IS IT right for just anyone to pick one verse of the Bible and begin to argue against the infallibility of the Word of God? Does it make sense to build an argument on one verse of the Bible and ridicule the existence of Christ Jesus and genuineness of Christianity? Is it fair for people to build theories around one scriptural verse and make damning statements about the Church without considering its context?
Many people do these things and think that they are right and their actions are justifiable. But that is self-deception, because their actions portray them as lacking sound scriptural knowledge and understanding. Firstly, a person needs the Spirit of God to understand the things of God. Secondly, a biblical text should be read and interpreted in context and in comparison and contrast with other texts.
In two previous articles, we sought to discuss two biblical verses which have been misinterpreted and distorted to impugn the integrity of the Bible. In those two articles, we studied Matthew 16:27-28 which reads: “For the Son of Man is going to come with his angels in the glory of his Father, and then he will repay each person according to what he has done. Truly, I say to you, there are some standing here who will not taste death until they see the Son of Man coming in his kingdom.”
However, in this article, we are discussing Matthew 10:23, another controversial verse which many have taught out of context, resulting in the unfortunate derision of the Bible and its God. The verse reads: “When they persecute you in one town, flee to the next, for truly, I say to you, you will not have gone through all the towns of Israel before the Son of Man comes.”
Many have erroneously interpreted the passage of Scripture above to mean that Jesus Christ promised His disciples that He was going to die, ascend to the Father and return from heaven to judge the world before His disciples whom He had sent could finish preaching in the Jewish towns.
But is this interpretation correct? Certainly not! It is erroneous and must be corrected. It is not proper to take a portion of Scripture and explain it out of context. It is necessary that we read the whole chapter or even more and compare and contrast with other passages of Scripture to be able to have proper insight and understanding.
Consequently, the first verse we must begin our studies in order to understand the text is Matthew 10:1 through to verse 42 and then we must continue from Matthew 11:1 forward. In Matthew 10:1, it is written: “And he (Jesus) called to him his twelve disciples and gave them authority over unclean spirits, to cast them out, and to heal every disease and every affliction…These twelve Jesus sent out, instructing them, “Go…to the lost sheep of Israel.”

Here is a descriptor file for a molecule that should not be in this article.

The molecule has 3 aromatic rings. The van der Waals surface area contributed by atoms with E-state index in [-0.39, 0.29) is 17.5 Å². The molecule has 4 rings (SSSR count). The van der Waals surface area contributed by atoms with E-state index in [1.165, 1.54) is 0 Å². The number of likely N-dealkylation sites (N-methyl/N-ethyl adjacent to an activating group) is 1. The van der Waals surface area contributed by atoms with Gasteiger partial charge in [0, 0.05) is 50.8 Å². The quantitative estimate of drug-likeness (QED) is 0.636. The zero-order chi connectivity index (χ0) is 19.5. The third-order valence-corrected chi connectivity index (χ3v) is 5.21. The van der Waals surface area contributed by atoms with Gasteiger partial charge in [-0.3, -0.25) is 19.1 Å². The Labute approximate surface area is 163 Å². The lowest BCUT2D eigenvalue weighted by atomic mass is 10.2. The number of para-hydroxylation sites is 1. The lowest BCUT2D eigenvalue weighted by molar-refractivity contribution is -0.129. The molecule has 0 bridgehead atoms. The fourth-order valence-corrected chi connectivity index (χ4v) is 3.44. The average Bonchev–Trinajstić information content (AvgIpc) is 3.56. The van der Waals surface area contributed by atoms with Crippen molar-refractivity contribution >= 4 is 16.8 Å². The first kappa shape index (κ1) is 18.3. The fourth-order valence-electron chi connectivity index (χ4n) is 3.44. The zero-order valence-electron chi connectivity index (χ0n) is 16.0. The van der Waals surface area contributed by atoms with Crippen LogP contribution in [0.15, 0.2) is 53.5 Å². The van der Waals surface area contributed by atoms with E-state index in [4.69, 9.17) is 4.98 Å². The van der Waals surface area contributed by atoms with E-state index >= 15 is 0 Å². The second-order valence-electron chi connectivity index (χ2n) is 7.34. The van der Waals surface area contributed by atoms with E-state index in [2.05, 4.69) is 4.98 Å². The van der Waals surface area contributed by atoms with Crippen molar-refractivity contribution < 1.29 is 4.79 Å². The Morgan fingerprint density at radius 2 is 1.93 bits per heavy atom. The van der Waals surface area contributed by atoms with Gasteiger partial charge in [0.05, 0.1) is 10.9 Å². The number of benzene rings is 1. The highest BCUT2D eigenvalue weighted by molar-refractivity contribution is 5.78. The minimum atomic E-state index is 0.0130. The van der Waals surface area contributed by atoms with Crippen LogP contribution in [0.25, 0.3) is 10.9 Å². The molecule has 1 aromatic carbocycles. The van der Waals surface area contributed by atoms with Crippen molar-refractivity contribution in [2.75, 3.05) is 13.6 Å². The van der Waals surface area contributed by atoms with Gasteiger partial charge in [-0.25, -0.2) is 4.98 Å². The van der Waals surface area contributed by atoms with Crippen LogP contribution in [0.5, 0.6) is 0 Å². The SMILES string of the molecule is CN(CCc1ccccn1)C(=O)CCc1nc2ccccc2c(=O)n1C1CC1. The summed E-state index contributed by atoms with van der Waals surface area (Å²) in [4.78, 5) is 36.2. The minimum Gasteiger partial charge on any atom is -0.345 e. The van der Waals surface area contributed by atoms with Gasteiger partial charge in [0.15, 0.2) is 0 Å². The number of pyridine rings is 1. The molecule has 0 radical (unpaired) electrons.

In verse 23 of Matthew Chapter 10, Jesus said: “When they persecute you in one town, flee to the next, for truly, I say to you, you will not have gone through all the towns of Israel before the Son of Man comes.” This is the basis of this article. We must pay attention to the clause: “…you will not have gone through all the towns of Israel…”
The clause above indicates that Christ was speaking directly and specifically to the 12 apostles He sent. Remember that in verse 5, it is written, “These twelve Jesus sent out, instructing them, “Go nowhere among the Gentiles and enter no town of the Samaritans, but go rather to the lost sheep of the house of Israel.”
So, Jesus told them: “you will not have gone through all the towns of Israel before the Son of Man comes.” These words of Christ to His disciples are the origin of the whole controversy surrounding the verse which erroneous interpretation has contributed to the questioning of the honesty of the Bible.
Now, there are two basic questions to ask if we are to clearly understand the text. Firstly, where did Jesus Christ tell His disciples He was going to? Secondly, where would He come from? Answers to these questions would help us to set the interpretation in its proper perspective. We know that in the scriptural passage above, Christ Jesus did not talk about His death, burial or resurrection let alone talk about going to heaven. So, exactly where did the Saviour of the world say He was going to, and where would He come from after sending His 12 apostles?
It is not proper to rush in making unsubstantiated claims that Matthew 10:23 was either fulfilled in the first century or that Christ would not come back considering the fact that all the disciples who Christ Jesus instructed had died centuries ago. Many just communicate this inaccurate teaching, encouraging people to chill around and have fun thereby promoting hedonism or self-indulgence.
As I stated earlier, a person who decides to teach from the Bible must not just quote a verse out of context and make definitive claims. There is always the need for wider reading of chapters and verses to be able to make meaning out of a verse. An avid reader of the Bible and more importantly the Gospel of Matthew would know the right answer to the two questions asked above.
It is clearly stated in Matthew 11:1 which reads: “When Jesus had finished instructing his twelve disciples, he went on from there to teach and preach in their cities.” But in which region were those cities? The New International Version of the Bible described them as “towns of Galilee.” It is now abundantly clear that Christ Jesus did not ascend to heaven after instructing His 12 disciples to go and preach the gospel. Thus, certainly He would not come from heaven, but He would actually come from those cities after preaching there.
By James Quansah